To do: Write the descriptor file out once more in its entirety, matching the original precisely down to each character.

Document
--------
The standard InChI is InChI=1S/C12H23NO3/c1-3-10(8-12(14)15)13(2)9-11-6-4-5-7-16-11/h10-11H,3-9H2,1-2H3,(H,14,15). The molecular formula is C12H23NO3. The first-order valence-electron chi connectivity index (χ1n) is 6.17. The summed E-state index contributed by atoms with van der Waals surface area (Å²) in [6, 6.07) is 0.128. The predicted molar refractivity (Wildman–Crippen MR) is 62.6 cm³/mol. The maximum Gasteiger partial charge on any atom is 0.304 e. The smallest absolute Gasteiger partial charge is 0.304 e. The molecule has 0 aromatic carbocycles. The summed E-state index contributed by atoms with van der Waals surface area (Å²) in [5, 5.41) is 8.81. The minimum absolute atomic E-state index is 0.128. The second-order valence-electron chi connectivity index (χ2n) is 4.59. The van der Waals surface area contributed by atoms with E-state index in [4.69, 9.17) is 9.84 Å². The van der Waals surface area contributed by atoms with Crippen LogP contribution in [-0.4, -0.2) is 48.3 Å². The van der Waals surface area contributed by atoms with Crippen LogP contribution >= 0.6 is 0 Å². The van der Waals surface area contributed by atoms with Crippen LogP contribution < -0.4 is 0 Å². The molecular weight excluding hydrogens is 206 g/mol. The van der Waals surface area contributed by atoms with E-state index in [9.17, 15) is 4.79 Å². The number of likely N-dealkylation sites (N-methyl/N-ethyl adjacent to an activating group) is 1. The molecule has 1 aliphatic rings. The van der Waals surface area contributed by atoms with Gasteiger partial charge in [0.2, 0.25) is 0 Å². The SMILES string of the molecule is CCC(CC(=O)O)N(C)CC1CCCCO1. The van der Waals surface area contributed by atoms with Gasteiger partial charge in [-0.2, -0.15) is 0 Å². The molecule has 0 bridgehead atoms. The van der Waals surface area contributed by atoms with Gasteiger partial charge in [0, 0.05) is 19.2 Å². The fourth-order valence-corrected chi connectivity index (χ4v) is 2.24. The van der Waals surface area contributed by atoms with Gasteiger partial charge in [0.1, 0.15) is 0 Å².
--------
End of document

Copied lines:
The standard InChI is InChI=1S/C12H23NO3/c1-3-10(8-12(14)15)13(2)9-11-6-4-5-7-16-11/h10-11H,3-9H2,1-2H3,(H,14,15). The molecular formula is C12H23NO3. The first-order valence-electron chi connectivity index (χ1n) is 6.17. The summed E-state index contributed by atoms with van der Waals surface area (Å²) in [6, 6.07) is 0.128. The predicted molar refractivity (Wildman–Crippen MR) is 62.6 cm³/mol. The maximum Gasteiger partial charge on any atom is 0.304 e. The smallest absolute Gasteiger partial charge is 0.304 e. The molecule has 0 aromatic carbocycles. The summed E-state index contributed by atoms with van der Waals surface area (Å²) in [5, 5.41) is 8.81. The minimum absolute atomic E-state index is 0.128. The second-order valence-electron chi connectivity index (χ2n) is 4.59. The van der Waals surface area contributed by atoms with E-state index in [4.69, 9.17) is 9.84 Å². The van der Waals surface area contributed by atoms with Crippen LogP contribution in [-0.4, -0.2) is 48.3 Å². The van der Waals surface area contributed by atoms with Crippen LogP contribution >= 0.6 is 0 Å². The van der Waals surface area contributed by atoms with Crippen LogP contribution < -0.4 is 0 Å². The molecular weight excluding hydrogens is 206 g/mol. The van der Waals surface area contributed by atoms with E-state index in [9.17, 15) is 4.79 Å². The number of likely N-dealkylation sites (N-methyl/N-ethyl adjacent to an activating group) is 1. The molecule has 1 aliphatic rings. The van der Waals surface area contributed by atoms with Gasteiger partial charge in [0.2, 0.25) is 0 Å². The SMILES string of the molecule is CCC(CC(=O)O)N(C)CC1CCCCO1. The van der Waals surface area contributed by atoms with Gasteiger partial charge in [-0.2, -0.15) is 0 Å². The molecule has 0 bridgehead atoms. The van der Waals surface area contributed by atoms with Gasteiger partial charge in [0, 0.05) is 19.2 Å². The fourth-order valence-corrected chi connectivity index (χ4v) is 2.24. The van der Waals surface area contributed by atoms with Gasteiger partial charge in [0.1, 0.15) is 0 Å².